Singapore has overtaken London as the largest clearing center for China's domestic currency outside of China and Hong Kong, according to the Society for Worldwide Interbank Financial Telecommunication (SWIFT).
Data released by the SWIFT show the value of Singapore's payments increased by 375 percent between March 2014 and March 2013, making Singapore number one in terms of renminbi payments value, excluding China and Hong Kong.
Hong Kong accounts for 72.4 percent of the overall renminbi payments value, while Singapore and London account for 6.8 percent and 5.9 percent, respectively.
Singapore reclaimed the top position from London for the first time since June 2012, when the U.K. capital overtook the city-state's leading position.
The substantial rise in renminbi trades cleared in Singapore follows China's decision to name Industrial and Commercial Bank of China (ICBC) Singapore's official yuan clearing bank in February.
"Ever since last year's nomination of ICBC as a clearing bank in Singapore, we have been expecting the Singapore renminbi payments flows to accelerate, especially as Chinese companies use it as a hub to reach ASEAN countries," said Claus Kwon, head of securities markets, Asia Pacific, at SWIFT.
"Singapore has a natural strength in trade, a very trusted and reliable business environment and a talented pool of finance and banking professionals - all of this leads to an overall ease of doing business," Michael Moon, director of payments markets, APAC, SWIFT wrote in the official press release.
The process of 'clearing' is a procedure by which an organization acts as an intermediary between the buyer and seller to smooth banking and trading transactions.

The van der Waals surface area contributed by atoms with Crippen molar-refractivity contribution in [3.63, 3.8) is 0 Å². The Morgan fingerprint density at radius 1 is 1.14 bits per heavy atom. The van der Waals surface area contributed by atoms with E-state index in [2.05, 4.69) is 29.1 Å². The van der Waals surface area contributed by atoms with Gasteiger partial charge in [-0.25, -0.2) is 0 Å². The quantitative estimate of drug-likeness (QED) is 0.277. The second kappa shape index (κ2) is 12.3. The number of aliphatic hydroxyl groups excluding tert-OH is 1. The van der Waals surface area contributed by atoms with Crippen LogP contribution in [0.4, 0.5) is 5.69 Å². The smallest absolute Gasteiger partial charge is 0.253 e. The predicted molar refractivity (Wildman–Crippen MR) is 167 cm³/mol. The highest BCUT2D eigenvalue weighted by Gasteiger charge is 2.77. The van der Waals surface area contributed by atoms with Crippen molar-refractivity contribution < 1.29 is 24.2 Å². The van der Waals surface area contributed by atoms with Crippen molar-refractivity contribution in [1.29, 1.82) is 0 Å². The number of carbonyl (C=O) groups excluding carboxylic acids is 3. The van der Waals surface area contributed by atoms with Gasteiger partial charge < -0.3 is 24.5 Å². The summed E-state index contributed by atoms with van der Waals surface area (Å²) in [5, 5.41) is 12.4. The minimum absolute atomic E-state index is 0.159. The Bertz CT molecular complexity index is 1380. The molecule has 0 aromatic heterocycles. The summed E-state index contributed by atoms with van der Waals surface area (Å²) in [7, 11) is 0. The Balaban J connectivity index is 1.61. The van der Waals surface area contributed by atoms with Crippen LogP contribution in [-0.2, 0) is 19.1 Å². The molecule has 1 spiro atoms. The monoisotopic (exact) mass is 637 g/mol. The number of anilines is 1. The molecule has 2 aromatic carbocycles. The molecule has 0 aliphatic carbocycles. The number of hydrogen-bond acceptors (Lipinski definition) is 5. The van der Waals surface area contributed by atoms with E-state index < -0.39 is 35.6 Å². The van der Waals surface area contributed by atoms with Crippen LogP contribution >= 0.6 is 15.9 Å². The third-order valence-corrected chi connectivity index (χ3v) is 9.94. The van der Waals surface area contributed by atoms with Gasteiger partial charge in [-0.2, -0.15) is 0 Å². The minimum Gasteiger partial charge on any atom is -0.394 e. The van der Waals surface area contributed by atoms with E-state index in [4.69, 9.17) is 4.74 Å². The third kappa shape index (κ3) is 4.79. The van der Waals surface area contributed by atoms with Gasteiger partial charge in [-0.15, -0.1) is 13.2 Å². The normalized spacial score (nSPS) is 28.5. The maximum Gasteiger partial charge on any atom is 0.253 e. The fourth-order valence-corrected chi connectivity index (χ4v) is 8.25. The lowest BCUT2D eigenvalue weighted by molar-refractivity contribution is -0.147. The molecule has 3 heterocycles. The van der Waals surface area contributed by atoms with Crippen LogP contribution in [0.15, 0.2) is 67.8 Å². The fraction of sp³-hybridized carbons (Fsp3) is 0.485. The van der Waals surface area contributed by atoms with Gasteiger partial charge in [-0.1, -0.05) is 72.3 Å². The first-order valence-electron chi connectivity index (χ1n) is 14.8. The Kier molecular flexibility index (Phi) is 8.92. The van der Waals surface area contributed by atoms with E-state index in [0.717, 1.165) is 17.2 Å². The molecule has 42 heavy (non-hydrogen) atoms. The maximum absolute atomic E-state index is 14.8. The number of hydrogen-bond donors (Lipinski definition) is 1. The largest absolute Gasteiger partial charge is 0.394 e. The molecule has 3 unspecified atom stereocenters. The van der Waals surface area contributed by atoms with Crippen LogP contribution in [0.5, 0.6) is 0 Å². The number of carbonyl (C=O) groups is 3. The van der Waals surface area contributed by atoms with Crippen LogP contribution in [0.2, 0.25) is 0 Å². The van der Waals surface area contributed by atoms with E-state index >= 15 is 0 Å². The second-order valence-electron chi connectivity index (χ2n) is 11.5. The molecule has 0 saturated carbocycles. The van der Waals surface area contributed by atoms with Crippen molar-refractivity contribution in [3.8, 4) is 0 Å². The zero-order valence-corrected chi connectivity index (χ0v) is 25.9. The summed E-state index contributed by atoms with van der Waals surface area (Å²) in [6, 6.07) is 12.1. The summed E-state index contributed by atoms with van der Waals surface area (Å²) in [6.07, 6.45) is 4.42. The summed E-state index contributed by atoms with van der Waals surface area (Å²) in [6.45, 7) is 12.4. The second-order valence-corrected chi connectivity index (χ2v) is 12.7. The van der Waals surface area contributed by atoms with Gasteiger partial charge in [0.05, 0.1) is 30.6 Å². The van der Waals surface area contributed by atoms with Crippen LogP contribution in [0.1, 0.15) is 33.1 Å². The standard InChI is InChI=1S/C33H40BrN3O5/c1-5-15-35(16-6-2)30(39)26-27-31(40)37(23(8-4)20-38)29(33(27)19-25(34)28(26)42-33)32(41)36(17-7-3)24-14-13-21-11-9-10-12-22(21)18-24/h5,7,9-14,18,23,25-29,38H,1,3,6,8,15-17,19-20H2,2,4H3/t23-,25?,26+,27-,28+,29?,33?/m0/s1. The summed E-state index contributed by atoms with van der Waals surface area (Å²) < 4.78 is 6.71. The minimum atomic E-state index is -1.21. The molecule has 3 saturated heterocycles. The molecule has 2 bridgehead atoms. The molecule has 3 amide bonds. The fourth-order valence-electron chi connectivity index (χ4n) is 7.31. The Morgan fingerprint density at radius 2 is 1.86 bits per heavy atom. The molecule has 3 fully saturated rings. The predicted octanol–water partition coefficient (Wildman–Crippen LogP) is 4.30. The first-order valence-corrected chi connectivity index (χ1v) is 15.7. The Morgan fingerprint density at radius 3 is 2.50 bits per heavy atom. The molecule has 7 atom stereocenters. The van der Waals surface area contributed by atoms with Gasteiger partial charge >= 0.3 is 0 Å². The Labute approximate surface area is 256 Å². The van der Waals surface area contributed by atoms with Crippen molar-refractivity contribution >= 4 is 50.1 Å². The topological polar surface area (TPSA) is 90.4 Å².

Kwon also expects securities traffic to ramp up in Singapore as well.
"In April, the Monetary Authority of Singapore indicated in a speech that they are now looking to expand from a strong base in trade financing to developing a broader range of renminbi investment offerings, particularly in capital markets and asset management," he added.
In March, Yuan payments rose 29 percent on month in value to a record high. The yuan accounted for 1.62 percent of global payments, up from 1.42 percent in February.
The renminbi is gaining on the Canadian dollar, which has a 1.83 percent share, and the Australian dollar with a 1.84 percent share.
However, the Chinese currency is still far behind the U.S. dollar and the euro. Ranked first and second, respectively, they account for 40.19 percent and 31.78 percent of payments globally.
The SWIFT provides a network that enables financial institutions worldwide to send and receive information about financial transactions.